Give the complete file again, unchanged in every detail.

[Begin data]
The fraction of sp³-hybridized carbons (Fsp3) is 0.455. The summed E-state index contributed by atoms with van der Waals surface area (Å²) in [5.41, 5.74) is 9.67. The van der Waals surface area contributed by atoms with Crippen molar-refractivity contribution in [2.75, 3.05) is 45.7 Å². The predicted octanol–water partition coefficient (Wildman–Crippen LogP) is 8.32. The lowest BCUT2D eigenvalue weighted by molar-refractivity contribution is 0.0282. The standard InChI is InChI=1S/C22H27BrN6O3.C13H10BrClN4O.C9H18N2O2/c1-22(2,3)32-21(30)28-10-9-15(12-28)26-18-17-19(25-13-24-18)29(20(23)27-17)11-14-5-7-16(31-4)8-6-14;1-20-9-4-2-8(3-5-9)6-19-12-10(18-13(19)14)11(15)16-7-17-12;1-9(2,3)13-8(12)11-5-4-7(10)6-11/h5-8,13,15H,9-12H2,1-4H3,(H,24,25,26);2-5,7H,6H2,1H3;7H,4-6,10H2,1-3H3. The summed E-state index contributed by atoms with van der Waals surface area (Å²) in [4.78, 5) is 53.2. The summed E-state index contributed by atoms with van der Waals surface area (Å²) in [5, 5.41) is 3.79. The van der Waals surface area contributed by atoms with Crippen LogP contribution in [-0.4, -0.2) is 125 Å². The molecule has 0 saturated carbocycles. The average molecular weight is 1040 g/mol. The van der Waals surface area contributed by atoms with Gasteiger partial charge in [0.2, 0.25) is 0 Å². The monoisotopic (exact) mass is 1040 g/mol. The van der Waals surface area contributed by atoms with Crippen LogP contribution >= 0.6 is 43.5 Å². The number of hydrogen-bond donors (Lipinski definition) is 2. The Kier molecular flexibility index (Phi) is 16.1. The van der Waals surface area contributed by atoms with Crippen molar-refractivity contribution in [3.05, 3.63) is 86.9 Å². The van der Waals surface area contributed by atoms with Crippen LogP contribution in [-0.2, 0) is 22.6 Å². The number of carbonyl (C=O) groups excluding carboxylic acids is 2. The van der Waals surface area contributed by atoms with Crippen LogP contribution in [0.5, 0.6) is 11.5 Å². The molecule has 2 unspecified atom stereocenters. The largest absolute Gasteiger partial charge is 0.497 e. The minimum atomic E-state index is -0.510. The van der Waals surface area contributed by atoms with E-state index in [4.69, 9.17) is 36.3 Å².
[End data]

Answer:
The fraction of sp³-hybridized carbons (Fsp3) is 0.455. The summed E-state index contributed by atoms with van der Waals surface area (Å²) in [5.41, 5.74) is 9.67. The van der Waals surface area contributed by atoms with Crippen molar-refractivity contribution in [2.75, 3.05) is 45.7 Å². The predicted octanol–water partition coefficient (Wildman–Crippen LogP) is 8.32. The lowest BCUT2D eigenvalue weighted by molar-refractivity contribution is 0.0282. The standard InChI is InChI=1S/C22H27BrN6O3.C13H10BrClN4O.C9H18N2O2/c1-22(2,3)32-21(30)28-10-9-15(12-28)26-18-17-19(25-13-24-18)29(20(23)27-17)11-14-5-7-16(31-4)8-6-14;1-20-9-4-2-8(3-5-9)6-19-12-10(18-13(19)14)11(15)16-7-17-12;1-9(2,3)13-8(12)11-5-4-7(10)6-11/h5-8,13,15H,9-12H2,1-4H3,(H,24,25,26);2-5,7H,6H2,1H3;7H,4-6,10H2,1-3H3. The summed E-state index contributed by atoms with van der Waals surface area (Å²) in [4.78, 5) is 53.2. The summed E-state index contributed by atoms with van der Waals surface area (Å²) in [5, 5.41) is 3.79. The van der Waals surface area contributed by atoms with Crippen LogP contribution in [-0.4, -0.2) is 125 Å². The molecule has 0 saturated carbocycles. The average molecular weight is 1040 g/mol. The van der Waals surface area contributed by atoms with Gasteiger partial charge in [0.2, 0.25) is 0 Å². The monoisotopic (exact) mass is 1040 g/mol. The van der Waals surface area contributed by atoms with Crippen LogP contribution >= 0.6 is 43.5 Å². The number of hydrogen-bond donors (Lipinski definition) is 2. The Kier molecular flexibility index (Phi) is 16.1. The van der Waals surface area contributed by atoms with Crippen molar-refractivity contribution in [3.05, 3.63) is 86.9 Å². The van der Waals surface area contributed by atoms with Crippen LogP contribution in [-0.2, 0) is 22.6 Å². The number of carbonyl (C=O) groups excluding carboxylic acids is 2. The van der Waals surface area contributed by atoms with Crippen LogP contribution in [0.5, 0.6) is 11.5 Å². The molecule has 2 unspecified atom stereocenters. The largest absolute Gasteiger partial charge is 0.497 e. The minimum atomic E-state index is -0.510. The van der Waals surface area contributed by atoms with E-state index in [4.69, 9.17) is 36.3 Å².